Steve and Sharon travel to Italy to discover the Skull’s true identity. He never wears the Cap uniform during these scenes, but does wear loafers, uses a bicycle as a getaway vehicle and drives a Mini.

Steve pust on his battered Cap costume again, says, “Gee whiz,” does a few flips and saves the day. The actual rubber suit isn’t too bad, and was perhaps the first to feature fake abs. There’s some shield slinging, a punching President and victory for freedom.

Skull has a few good lines, such as, “Let us see if your heart is bigger then my hate,” and “We are both tragedies. Now I’ll send our tortured souls to rest.” They don’t save him from becoming a dummy and falling off a cliff though. It ends with an unnecessary voiceover about the President and a comic picture of Cap behind the credits.

If you’re a jaded fanboy, you can start watching the film here before you see July’s Chris Evans starrer. At least that doesn’t have rubber ears on the costume.

Susan Storm: Superhero Sandwich Maker

In this week’s issue of FF (that’s Future Foundation, spinning out of Fantastic Four) Invisible Woman displays perhaps the most practical use of superpowers ever seen – making sandwiches. I’m not sure if that’s somewhat awesome, or just plain lazy.

Written by Jonathan Hickman with art by Barry Kitson (a nice surprise to see his clean lines in a superhero comic again), I’m also not sure if this should be a slap in the face for the representation of superheroines. I guess not, as it’s probably just supposed to demonstrate how adept and relaxed she is with her telekinetic/forcefield creating abilities.

I wonder if she also applies a similar approach to cutting her nails and washing the dishes though.

Extra Sequential Podcast #42-Terry Pratchett

54 mins. We focus on the sparse comic adaptations of the popular Discworld novels by Terry Pratchett. We also discuss whether we should be offended by the possible embarrassment of Geek Day. Also, Mladen’s legs, Kris’ musical tastes and Spider-Man on American Idol.


NEWS 1:42

Ninja Turtles relaunches at IDW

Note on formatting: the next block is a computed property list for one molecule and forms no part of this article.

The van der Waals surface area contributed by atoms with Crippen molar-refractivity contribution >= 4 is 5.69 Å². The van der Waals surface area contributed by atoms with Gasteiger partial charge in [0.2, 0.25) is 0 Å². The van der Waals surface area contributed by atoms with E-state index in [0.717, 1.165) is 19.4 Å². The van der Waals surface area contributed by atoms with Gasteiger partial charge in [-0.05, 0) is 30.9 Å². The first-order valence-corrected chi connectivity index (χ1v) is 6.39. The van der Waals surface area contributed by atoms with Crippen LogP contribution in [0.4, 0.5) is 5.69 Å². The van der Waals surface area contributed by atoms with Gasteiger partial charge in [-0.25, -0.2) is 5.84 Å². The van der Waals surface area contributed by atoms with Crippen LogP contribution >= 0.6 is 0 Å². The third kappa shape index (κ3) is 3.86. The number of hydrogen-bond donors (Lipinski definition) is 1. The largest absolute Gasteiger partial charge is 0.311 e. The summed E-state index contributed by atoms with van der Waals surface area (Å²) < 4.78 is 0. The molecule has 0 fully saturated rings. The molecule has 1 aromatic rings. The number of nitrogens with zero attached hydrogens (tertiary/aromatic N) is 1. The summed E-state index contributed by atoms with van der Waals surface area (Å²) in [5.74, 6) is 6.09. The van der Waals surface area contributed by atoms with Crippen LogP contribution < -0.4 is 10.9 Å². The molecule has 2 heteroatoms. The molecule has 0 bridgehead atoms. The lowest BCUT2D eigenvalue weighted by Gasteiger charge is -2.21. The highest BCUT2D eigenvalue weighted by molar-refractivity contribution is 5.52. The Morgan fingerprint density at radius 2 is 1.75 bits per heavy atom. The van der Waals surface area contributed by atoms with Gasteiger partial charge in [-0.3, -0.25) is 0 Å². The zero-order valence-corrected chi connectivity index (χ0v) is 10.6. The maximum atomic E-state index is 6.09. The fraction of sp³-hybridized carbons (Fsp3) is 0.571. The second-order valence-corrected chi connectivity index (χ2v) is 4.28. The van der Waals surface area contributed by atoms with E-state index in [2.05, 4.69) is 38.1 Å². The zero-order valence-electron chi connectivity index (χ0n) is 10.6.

Smallville’s finale and the joyous response it has yielded

The award winning Changing Ways OGN from Justin Randall and Gestalt

The Penguin in the Arkham City videogame


The goofy horror of DC’s Batman: Gotham After Midnight
IDW’s Rocketeer Adventures new anthology series
Vertigo’s brand new debut sci-fi anthology Strange Adventures #1
The Doctor’s Wife episode of Dr. Who, as penned by comics writer and novelist Neil Gaiman (he’s on the left in the photo below)
Kirby Genesis #0 from Dynamite, using Jack Kirby’s undeveloped character concepts
Alan Moore’s sex-obsessed exploration of the Cthulhu mythos in Neonomicon
In honour of Terry Pratchett Day we check out the rare comic adaptations of some of the many Discworld novels.

Daredevil #1 Preview

After the recent Daredevil Reborn mini-series, and Black Panther taking over the Man Without Fear title, the original Daredevil, Matt Murdock returns in a July relaunch. Preview of the first four, and unfinished fifth, page below.

Your First Look At DAREDEVIL #1!

Marvel is pleased to present your first look at Daredevil #1, from the creative dream team of Mark Waid, Paolo Rivera and Marcos Martin! Daredevil’s exciting new journey begins as he retakes the alleys and rooftops of New York City with monumental life changes, new enemies, new friends and a new role in the Marvel Universe! Billy club in hand, Matt Murdock must tackle his greatest challenges yet, but will he be welcomed back to New York with open arms? Who will stand in his way and can Daredevil be trusted?  Find out as Daredevil soars to new heights in the double-sized Daredevil#1, this July!

DAREDEVIL #1 (MAY110660)





Written by MARK WAID



Variant cover by JOHN ROMITA SR.

Variant Cover by MARCOS MARTIN

Variant Cover by NEAL ADAMS

Blank Cover also available

Rated T+…$3.99

FOC – 6/27/11, ON SALE – 7/7/11

Boba Beats Predator

According to a poll on Dark Horse’s site, Boba Fett would beat a Predator, or so 66% of voters believe. I find the outcome of this battle to be dubious.

Green Arrow #12 Preview

Below is a preview of this week’s issue of Green Arrow.

The monumental conclusion to BRIGHTEST DAY occurred in the Star City’s forest. With the re-emergence of Swamp Thing, the forest’s role was no longer clouded with mystery. But what does that reveal mean for Oliver Queen, Galahad, Etrigan the Demon, and the others who had been protecting it?

 hits stores today and is written by J.T. Krul and features art by Diogenes Neves, Vicente Cifuentes and Oclair Albert, a cover by David Aja, and a variant cover by Joe Prado and Rod Reis.